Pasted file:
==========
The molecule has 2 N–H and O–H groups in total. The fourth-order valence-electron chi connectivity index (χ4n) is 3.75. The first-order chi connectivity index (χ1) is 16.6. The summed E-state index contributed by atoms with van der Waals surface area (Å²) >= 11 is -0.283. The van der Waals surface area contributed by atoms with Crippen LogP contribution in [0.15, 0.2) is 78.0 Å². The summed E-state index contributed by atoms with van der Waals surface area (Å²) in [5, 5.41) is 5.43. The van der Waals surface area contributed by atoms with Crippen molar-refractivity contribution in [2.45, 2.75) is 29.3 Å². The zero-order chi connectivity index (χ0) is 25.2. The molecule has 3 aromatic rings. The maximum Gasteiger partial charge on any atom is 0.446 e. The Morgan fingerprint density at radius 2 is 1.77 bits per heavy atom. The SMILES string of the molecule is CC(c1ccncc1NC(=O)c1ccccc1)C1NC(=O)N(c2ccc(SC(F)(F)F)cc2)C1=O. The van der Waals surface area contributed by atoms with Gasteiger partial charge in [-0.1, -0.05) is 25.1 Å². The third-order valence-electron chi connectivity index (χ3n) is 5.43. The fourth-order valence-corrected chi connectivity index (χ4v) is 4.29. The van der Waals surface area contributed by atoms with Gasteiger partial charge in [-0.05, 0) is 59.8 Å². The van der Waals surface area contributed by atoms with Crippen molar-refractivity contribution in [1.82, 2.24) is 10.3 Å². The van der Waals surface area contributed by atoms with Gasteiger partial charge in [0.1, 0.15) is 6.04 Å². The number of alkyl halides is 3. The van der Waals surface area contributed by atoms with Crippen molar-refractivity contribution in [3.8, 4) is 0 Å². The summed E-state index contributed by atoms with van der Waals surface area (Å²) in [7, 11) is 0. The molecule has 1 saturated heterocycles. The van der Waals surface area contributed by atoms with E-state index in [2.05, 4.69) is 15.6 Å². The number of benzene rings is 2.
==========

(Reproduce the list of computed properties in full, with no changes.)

The molecule has 2 N–H and O–H groups in total. The fourth-order valence-electron chi connectivity index (χ4n) is 3.75. The first-order chi connectivity index (χ1) is 16.6. The summed E-state index contributed by atoms with van der Waals surface area (Å²) >= 11 is -0.283. The van der Waals surface area contributed by atoms with Crippen LogP contribution in [0.15, 0.2) is 78.0 Å². The summed E-state index contributed by atoms with van der Waals surface area (Å²) in [5, 5.41) is 5.43. The van der Waals surface area contributed by atoms with Crippen molar-refractivity contribution in [2.45, 2.75) is 29.3 Å². The zero-order chi connectivity index (χ0) is 25.2. The molecule has 3 aromatic rings. The maximum Gasteiger partial charge on any atom is 0.446 e. The Morgan fingerprint density at radius 2 is 1.77 bits per heavy atom. The SMILES string of the molecule is CC(c1ccncc1NC(=O)c1ccccc1)C1NC(=O)N(c2ccc(SC(F)(F)F)cc2)C1=O. The van der Waals surface area contributed by atoms with Gasteiger partial charge in [-0.1, -0.05) is 25.1 Å². The third-order valence-electron chi connectivity index (χ3n) is 5.43. The fourth-order valence-corrected chi connectivity index (χ4v) is 4.29. The van der Waals surface area contributed by atoms with Gasteiger partial charge in [-0.05, 0) is 59.8 Å². The van der Waals surface area contributed by atoms with Crippen molar-refractivity contribution in [1.82, 2.24) is 10.3 Å². The van der Waals surface area contributed by atoms with Gasteiger partial charge in [0.1, 0.15) is 6.04 Å². The number of alkyl halides is 3. The van der Waals surface area contributed by atoms with Crippen molar-refractivity contribution in [3.8, 4) is 0 Å². The summed E-state index contributed by atoms with van der Waals surface area (Å²) in [7, 11) is 0. The molecule has 1 saturated heterocycles. The van der Waals surface area contributed by atoms with E-state index in [2.05, 4.69) is 15.6 Å². The number of benzene rings is 2.